Shoulda Astor Faster Story

Shoulda  Astor  Faster  ~ The Cinderella Horse

Alana Harrison Photos  

After getting pregnant with twins, not once but twice that year (1999), LS Lady Astor (AQHA) was finally in foal with a single embryo to The Miracle Chip (ApHC).  Shoulda Astor Faster was born May 22, 2000, a late baby for any discipline but because we had three other pleasure prospects born that year, we weren’t concerned with having one late baby.  These four colts were taught to lead, tie, stand for the farrier, and other necessary manners before being turned out into our 20+ acre pasture to grow and mature.

It was toward the middle of her weanling year that we noticed that Astor’s back just seemed a little lower than the other three colts but because she had been normal when born, we thought that it was just a growing phase that she was going through.  But as time went on, it became more and more apparent that Shoulda Astor Faster’s back was not going to be that of a normal horse.

By the middle of her yearling year, it was way out of line, it looked like her rump grew, then her withers, and the middle of her back just stayed the same.  By then she was at least six inches lower in her back than she should have been.  Not having ever before encountered anything like this, we weren’t exactly sure what to do with Astor, so we decided to try to sell her as a pet, a backyard horse or a babysitter for another horse.  It seemed like riding her would be totally out of the question.

I began doing a small amount of advertising in a local trader magazine.  I got a few calls, but everytime I told the callers about her sway-back they would, for the most part, just thank me and hang up the phone.  I even talked to one lady about trading her for a Yorkshire Terrier puppy.  She had horses when she was growing up and had come to a point in her life where she wanted another one.  She told me that the picutre of Astor, and then later the video I sent her, reminded her of her very first horse.  But she told me she was just afraid to take a chance, under the advice of a friend, on a sway-back horse because she just didn’t know what problems she might encounter.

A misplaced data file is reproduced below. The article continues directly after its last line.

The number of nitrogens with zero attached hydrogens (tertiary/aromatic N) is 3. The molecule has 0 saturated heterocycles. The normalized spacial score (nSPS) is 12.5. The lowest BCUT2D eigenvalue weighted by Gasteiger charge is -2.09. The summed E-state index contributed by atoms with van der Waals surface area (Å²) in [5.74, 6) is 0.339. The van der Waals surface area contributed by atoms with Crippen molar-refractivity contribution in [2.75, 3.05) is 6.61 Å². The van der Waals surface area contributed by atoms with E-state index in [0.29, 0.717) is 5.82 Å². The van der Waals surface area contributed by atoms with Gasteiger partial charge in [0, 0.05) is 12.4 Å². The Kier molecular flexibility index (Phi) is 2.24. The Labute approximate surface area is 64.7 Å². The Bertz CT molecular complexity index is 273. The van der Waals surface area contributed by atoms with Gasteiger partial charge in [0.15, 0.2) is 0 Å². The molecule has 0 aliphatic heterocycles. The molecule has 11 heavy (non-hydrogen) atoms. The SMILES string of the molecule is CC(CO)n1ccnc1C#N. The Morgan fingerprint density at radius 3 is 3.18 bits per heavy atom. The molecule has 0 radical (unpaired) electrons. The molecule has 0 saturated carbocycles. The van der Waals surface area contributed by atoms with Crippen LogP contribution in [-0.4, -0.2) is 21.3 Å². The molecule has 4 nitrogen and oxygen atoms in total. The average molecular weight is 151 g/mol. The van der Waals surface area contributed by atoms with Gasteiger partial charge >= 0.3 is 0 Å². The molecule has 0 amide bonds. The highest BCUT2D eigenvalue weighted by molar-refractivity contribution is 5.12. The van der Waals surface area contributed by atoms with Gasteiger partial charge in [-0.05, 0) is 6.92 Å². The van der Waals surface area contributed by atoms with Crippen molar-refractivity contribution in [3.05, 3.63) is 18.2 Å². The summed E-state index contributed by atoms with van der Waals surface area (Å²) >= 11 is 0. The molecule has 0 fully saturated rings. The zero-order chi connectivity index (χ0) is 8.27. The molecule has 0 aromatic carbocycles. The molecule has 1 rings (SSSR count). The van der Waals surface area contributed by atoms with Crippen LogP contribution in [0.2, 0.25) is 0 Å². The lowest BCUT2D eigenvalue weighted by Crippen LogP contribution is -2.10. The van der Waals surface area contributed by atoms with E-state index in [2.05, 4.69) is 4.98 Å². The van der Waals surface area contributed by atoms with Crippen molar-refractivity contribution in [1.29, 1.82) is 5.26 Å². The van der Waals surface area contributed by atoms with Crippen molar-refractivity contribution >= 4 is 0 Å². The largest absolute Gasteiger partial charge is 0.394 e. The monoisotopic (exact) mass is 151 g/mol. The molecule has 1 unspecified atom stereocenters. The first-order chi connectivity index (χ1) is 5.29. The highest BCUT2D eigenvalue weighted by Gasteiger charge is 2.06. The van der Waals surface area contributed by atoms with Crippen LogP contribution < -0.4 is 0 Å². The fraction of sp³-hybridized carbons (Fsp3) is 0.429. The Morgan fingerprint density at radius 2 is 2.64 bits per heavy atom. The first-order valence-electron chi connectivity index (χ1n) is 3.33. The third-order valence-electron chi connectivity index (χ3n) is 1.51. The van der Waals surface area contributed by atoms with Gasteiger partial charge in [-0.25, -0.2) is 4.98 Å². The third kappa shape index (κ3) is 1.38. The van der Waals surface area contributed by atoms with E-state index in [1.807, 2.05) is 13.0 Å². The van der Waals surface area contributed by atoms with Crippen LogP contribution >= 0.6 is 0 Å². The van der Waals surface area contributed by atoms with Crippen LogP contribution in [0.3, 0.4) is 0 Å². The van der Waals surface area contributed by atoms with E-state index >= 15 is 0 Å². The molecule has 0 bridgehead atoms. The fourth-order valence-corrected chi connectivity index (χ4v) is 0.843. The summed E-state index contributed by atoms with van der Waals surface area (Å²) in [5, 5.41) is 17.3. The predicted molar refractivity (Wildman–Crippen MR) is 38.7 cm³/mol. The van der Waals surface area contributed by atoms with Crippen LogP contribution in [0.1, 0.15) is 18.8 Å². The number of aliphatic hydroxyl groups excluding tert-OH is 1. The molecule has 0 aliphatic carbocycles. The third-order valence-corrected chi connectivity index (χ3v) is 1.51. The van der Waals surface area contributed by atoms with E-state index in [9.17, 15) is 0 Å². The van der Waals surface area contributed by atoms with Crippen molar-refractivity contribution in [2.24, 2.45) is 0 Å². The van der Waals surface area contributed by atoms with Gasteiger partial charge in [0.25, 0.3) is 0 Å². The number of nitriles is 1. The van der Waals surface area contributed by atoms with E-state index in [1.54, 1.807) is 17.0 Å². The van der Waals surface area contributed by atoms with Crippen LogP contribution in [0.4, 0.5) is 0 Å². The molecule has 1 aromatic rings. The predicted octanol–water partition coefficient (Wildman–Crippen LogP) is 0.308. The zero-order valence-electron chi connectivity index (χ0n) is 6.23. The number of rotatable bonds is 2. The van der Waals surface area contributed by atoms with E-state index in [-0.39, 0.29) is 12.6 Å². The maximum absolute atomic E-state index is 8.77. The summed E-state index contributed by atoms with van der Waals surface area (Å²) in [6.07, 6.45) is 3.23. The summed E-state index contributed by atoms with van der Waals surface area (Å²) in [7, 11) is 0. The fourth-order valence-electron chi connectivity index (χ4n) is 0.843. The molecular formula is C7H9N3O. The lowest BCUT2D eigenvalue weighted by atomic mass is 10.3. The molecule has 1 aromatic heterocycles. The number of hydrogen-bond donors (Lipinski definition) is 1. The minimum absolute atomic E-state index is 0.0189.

In February, 2002, we had another mare we wanted to sell so we put an ad in the Appaloosa Journal, and under the mare’s ad I put a little write-up on Astor mentioning how well she was bred and telling folks that we were just looking for someone to take a chance on her!  A few calls and actually a few video tapes later, we still had no takers.

Our last attempt to find Astor a new home was to give her to a friend, it was our hope she would just have a good home, and believe it or not, he turned us down, too.  By then Bill said… “Forget it, we will just keep her in our pasture, she’s NOT for sale, she’s not going anywhere.” As it turned out, had our friend taken Astor she would have died in a poision incident because approximately 18 horses from that barn were lost from contaminated feed.

In the meantime, beginning about January, 2002 we had begun training the other three colts.  One at a time, we either sent them to a trainer or started them ourselves.  They were making nice horses, but none of them would be horses that we would keep to show.  Shoulda Astor Faster, was still in the “back forty.”

After a very successful trip to show at the Appaloosa Nationals in Oklahoma City, OK, we returned home the middle of July, 2002, and brought Astor Faster in from the pasture.  Bill saddled her and began line driving her.  After a few days he got on her and rode her around our pen and immediately called me from his cell.  He said… “Come out here, you are not going to believe this!”  What I saw when I got out there, was a great legged little mare, loping around the pen like she had been riding all of her life!!!  We were amazed!